Massive water main break floods Upper West Side streets

Juliet Papa
January 13, 2020 - 10:05 am
Water main break Upper West Side

Juliet Papa/1010 WINS

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NEW YORK (1010 WINS) – Commuters, rejoice: Subway service on 1,2 and 3 lines resumed Monday afternoon -- albeit with delays -- after a water main break on the Upper West Side.

The massive water main break flooded streets on the Upper West Side Monday morning and had major impacts on subway service during the morning rush. Officials say it will take days to repair the main, but they hope to have subway service back to normal by Monday evening.

The break broke out around 5 a.m. and is affecting the area between West 61st and West 65th streets at Broadway and Columbus Avenue, near Lincoln Center. Floodwaters were seen rushing into streets amid a heavy police and fire presence for several hours around daybreak.

People on their way to work navigated around the floodwaters, some of them putting trash bags over their feet and legs to keep dry.

The break was capped shortly before 8 a.m., but the flooding continued to impact the area for blocks around. The MTA said the Department of Environmental Protection stopped water flowing into the subway around that time and that maintanence teams were removing water from the tracks.

DEP Commissioner Vincent Sapienza said water entered basements of surrounding buildings and the 1, 2 and 3 subway line. He said there are multiple water mains feeding the area, but if residents see discolored water they should run the water until it's clear. He said there may also be temporary water outages in the area as crews work to make repairs.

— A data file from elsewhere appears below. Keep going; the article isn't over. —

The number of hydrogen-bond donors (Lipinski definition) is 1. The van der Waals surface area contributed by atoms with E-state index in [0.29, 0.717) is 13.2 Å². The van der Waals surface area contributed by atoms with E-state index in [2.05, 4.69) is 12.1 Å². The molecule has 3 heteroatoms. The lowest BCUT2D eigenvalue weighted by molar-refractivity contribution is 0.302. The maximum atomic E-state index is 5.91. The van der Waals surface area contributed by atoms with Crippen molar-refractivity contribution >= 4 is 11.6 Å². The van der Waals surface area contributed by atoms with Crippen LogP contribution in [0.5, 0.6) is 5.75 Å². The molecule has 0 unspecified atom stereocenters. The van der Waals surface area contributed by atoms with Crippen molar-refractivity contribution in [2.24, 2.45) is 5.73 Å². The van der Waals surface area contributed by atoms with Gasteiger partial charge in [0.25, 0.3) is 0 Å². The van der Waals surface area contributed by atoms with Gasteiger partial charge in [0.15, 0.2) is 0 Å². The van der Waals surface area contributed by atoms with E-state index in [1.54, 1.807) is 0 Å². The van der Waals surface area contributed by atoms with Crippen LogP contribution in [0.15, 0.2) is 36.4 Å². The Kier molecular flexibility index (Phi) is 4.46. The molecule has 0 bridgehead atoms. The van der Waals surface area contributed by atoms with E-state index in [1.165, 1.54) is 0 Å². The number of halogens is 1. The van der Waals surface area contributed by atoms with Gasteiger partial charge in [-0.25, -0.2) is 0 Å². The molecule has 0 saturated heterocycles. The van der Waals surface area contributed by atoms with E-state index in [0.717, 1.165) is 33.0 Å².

Joseph Ferrante, of the FDNY, said three buildings and the subway were affected by significant flooding and that pumps were set up to get the water out.

The flooding had a major impact on subway service shortly after flooding began. The 1 and 2 lines were suspended from Times Square to 96th Street and the 3 train was suspended entirely.

Trains on the 1 and 2 line were moving in sections between lower Manhattan and midtown, as well as between midtown and upper Manhattan. 

Video posted to Twitter Monday morning appears to show flooded tracks, apparently on the 1, 2 or 3 line.

Frank Jezycki, the chief operating officer of the subway system, said the water from the break entered the subway tunnel through an emergency exit hatchway, as well as manholes and cable ductwork. 

"The water got to a level where it reached the third rail, where it becomes dangerous to operate trains. So just short of 6 a.m. we shut the power off to all three tracks," Jezycki said, adding that all the water had since been pumped out of the tracks.

Jezycki said the conditions of the track are being assessed and that the MTA hopes to have service back to normal by the evening rush hour.

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